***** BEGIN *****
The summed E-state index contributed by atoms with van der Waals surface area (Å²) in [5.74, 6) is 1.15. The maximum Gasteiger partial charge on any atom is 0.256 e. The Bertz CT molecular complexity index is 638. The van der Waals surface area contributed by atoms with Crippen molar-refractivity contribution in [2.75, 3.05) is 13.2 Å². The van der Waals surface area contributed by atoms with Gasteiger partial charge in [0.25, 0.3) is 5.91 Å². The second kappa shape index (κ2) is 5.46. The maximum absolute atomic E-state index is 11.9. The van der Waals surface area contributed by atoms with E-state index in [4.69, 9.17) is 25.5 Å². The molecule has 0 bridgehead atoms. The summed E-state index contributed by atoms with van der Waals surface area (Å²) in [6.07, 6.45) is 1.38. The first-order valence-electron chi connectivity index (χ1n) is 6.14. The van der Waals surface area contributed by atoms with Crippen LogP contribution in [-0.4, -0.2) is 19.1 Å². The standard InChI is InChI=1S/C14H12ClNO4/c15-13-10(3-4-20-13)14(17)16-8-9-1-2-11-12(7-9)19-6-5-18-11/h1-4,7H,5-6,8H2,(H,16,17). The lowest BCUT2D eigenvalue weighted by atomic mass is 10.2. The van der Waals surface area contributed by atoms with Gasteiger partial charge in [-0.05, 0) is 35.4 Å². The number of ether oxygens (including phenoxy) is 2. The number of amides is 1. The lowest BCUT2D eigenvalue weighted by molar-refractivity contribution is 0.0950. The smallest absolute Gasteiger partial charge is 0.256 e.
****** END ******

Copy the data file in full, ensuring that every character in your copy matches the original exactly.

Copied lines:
The summed E-state index contributed by atoms with van der Waals surface area (Å²) in [5.74, 6) is 1.15. The maximum Gasteiger partial charge on any atom is 0.256 e. The Bertz CT molecular complexity index is 638. The van der Waals surface area contributed by atoms with Crippen molar-refractivity contribution in [2.75, 3.05) is 13.2 Å². The van der Waals surface area contributed by atoms with Gasteiger partial charge in [0.25, 0.3) is 5.91 Å². The second kappa shape index (κ2) is 5.46. The maximum absolute atomic E-state index is 11.9. The van der Waals surface area contributed by atoms with E-state index in [4.69, 9.17) is 25.5 Å². The molecule has 0 bridgehead atoms. The summed E-state index contributed by atoms with van der Waals surface area (Å²) in [6.07, 6.45) is 1.38. The first-order valence-electron chi connectivity index (χ1n) is 6.14. The van der Waals surface area contributed by atoms with Crippen LogP contribution in [-0.4, -0.2) is 19.1 Å². The standard InChI is InChI=1S/C14H12ClNO4/c15-13-10(3-4-20-13)14(17)16-8-9-1-2-11-12(7-9)19-6-5-18-11/h1-4,7H,5-6,8H2,(H,16,17). The lowest BCUT2D eigenvalue weighted by atomic mass is 10.2. The van der Waals surface area contributed by atoms with Gasteiger partial charge in [-0.05, 0) is 35.4 Å². The number of ether oxygens (including phenoxy) is 2. The number of amides is 1. The lowest BCUT2D eigenvalue weighted by molar-refractivity contribution is 0.0950. The smallest absolute Gasteiger partial charge is 0.256 e.